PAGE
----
The Association between Prolonged Jaundice and TATA Box Dinucleotide Repeats in Gilbert’s Syndrome GC05-GC07
Dr. Ehsan Alaee,
Assistant Professor, Neonatology Ward, Taleghani Hospital, Janbaz, St Gorgan City, Golestan, Iran.
Introduction: Jaundice is a common condition during the neonatal period. Prolonged jaundice occurs in a large number of breastfed infants, considering the impact of genetic factors on the incidence of jaundice.
Aim: To determine the association between prolonged jaundice and TATA box dinucleotide repeats in Gilbert’s Syndrome (GS).
Materials and Methods: In this case-control study, the case group consisted of 51 neonates with jaundice, aged more than two weeks with indirect bilirubin level higher than 10 mg/dl. Acute diseases, mother’s use of phenobarbital and other medications were the exclusion criteria. The control group consisted of 54 newborns without jaundice. The two groups were matched in terms of age and sex. TATA box polymorphisms in the promoter region of UGT1A1 gene were evaluated using Polymerase Chain Reaction (PCR) in order to determine TATA box dinucleotide repeats.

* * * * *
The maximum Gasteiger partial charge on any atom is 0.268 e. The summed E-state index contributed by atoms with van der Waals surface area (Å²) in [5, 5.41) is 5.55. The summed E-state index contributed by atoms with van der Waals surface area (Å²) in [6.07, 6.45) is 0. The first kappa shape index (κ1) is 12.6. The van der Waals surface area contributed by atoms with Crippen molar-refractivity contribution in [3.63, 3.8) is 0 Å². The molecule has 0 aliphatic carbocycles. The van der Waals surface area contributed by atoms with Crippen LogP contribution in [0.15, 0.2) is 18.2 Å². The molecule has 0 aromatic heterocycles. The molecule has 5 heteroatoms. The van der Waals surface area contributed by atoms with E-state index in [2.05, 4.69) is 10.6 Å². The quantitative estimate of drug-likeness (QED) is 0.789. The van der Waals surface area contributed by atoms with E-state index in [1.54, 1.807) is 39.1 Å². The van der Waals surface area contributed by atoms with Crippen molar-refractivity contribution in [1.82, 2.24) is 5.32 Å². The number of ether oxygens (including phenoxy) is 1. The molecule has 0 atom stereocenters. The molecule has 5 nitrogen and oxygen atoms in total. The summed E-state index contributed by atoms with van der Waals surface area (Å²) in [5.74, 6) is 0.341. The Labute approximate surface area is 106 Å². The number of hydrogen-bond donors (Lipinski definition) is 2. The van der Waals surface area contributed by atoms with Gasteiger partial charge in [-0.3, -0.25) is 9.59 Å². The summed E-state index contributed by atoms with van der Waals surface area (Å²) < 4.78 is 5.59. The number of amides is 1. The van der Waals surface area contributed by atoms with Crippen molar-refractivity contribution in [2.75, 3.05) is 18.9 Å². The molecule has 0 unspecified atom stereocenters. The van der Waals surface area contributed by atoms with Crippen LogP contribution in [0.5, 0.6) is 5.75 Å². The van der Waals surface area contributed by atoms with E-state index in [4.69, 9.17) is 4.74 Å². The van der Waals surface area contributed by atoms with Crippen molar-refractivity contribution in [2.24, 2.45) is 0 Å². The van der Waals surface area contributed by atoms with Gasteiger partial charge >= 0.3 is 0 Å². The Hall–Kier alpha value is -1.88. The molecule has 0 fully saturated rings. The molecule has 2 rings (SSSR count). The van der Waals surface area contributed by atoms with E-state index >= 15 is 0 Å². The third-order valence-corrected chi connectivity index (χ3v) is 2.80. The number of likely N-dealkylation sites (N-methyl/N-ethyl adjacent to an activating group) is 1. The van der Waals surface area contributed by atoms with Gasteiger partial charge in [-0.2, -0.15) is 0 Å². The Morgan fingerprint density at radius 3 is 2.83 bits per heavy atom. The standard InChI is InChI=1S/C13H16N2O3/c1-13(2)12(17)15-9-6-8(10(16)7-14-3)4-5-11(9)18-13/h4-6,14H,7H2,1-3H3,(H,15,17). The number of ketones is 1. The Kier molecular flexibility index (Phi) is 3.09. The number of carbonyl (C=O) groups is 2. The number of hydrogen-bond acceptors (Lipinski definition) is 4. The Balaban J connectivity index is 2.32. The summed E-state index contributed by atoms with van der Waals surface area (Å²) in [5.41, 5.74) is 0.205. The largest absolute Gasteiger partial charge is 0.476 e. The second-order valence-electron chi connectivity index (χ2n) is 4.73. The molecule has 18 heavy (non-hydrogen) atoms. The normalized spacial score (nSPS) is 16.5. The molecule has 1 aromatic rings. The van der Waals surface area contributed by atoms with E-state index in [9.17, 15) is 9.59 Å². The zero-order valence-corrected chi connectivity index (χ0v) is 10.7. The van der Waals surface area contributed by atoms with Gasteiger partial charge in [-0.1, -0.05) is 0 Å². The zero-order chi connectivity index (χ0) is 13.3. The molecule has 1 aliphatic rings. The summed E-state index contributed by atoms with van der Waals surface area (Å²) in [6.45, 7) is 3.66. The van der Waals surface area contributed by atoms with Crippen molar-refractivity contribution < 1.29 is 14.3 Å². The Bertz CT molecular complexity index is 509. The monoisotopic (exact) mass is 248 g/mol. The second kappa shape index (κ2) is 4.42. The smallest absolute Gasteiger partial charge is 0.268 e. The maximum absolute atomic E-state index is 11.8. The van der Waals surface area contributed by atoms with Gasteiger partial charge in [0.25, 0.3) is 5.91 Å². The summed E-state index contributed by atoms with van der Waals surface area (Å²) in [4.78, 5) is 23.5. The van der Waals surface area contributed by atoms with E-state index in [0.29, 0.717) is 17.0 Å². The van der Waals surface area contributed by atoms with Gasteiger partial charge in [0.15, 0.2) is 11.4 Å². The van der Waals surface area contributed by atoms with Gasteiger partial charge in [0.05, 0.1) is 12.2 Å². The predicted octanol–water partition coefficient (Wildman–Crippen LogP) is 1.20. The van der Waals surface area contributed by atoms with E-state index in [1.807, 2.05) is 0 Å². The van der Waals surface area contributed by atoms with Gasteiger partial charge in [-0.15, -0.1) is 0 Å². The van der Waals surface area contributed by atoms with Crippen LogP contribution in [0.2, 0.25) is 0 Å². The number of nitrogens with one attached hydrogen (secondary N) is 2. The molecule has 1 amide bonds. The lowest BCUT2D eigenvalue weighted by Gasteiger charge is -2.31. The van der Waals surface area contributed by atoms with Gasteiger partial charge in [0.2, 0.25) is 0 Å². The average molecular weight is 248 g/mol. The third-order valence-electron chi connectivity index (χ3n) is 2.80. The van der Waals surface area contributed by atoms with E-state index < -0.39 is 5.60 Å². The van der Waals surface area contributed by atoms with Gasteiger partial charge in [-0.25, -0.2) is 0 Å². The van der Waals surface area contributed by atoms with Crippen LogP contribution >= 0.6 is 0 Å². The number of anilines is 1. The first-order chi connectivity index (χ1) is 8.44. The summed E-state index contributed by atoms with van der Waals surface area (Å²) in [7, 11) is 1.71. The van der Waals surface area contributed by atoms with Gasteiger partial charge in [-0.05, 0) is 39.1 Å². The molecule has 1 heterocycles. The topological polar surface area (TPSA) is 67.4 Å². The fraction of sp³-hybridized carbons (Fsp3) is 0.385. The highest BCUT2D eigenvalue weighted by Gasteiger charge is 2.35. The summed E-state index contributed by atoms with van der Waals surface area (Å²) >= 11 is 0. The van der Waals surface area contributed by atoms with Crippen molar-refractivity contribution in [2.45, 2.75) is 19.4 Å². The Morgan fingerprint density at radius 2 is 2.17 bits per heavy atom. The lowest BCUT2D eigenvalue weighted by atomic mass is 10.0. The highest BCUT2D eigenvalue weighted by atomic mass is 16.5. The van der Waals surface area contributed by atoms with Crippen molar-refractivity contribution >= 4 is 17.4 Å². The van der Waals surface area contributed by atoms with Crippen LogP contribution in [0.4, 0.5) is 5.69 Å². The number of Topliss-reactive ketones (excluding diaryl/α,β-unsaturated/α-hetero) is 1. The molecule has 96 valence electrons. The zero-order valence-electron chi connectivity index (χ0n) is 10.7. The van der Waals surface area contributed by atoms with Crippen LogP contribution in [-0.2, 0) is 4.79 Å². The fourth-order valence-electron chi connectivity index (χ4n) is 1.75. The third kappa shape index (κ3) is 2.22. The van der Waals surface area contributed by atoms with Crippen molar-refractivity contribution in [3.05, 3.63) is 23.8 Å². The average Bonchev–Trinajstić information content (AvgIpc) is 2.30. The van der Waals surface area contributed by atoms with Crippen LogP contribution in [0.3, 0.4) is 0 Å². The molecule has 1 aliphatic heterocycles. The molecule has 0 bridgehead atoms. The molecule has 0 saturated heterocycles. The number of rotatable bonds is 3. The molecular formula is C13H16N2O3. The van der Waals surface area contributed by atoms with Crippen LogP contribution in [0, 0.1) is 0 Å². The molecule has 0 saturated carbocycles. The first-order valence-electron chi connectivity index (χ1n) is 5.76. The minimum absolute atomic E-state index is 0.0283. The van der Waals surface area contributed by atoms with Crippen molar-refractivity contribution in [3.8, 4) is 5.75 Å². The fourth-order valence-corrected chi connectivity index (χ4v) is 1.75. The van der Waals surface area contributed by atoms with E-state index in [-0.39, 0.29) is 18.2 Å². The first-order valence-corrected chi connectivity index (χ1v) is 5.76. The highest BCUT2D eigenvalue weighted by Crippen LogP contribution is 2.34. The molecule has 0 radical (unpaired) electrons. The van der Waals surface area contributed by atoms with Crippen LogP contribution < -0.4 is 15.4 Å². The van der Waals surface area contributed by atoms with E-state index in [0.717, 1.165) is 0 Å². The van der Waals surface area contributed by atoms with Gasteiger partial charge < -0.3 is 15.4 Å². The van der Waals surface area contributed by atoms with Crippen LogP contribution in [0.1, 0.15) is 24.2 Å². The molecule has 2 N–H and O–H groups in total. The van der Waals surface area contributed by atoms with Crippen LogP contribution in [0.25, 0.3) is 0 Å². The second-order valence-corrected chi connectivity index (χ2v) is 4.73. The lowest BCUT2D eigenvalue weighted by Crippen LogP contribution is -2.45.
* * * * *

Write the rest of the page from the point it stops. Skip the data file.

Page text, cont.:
Results: Overall, 64.7% and 50% of subjects in the case and control groups were male, respectively (p=0.168). The mean age of neonates in the case and control groups was 20.1±7.1days and 18.8±4.1 days, respectively. The distribution of Gilbert genome was not significantly different between the two groups. In the case group, 13.7% of the subjects were homozygous, 37.3% were heterozygous and 49% were normal. In the control group, 7.4% of the participants were homozygous, 35.2% were heterozygous and 57.4% were normal.
Conclusion: The results of this study showed an association between TATA box polymorphism and prolonged jaundice in neonates which revealed that TATA box polymorphism is an important risk to increase and extend icterus.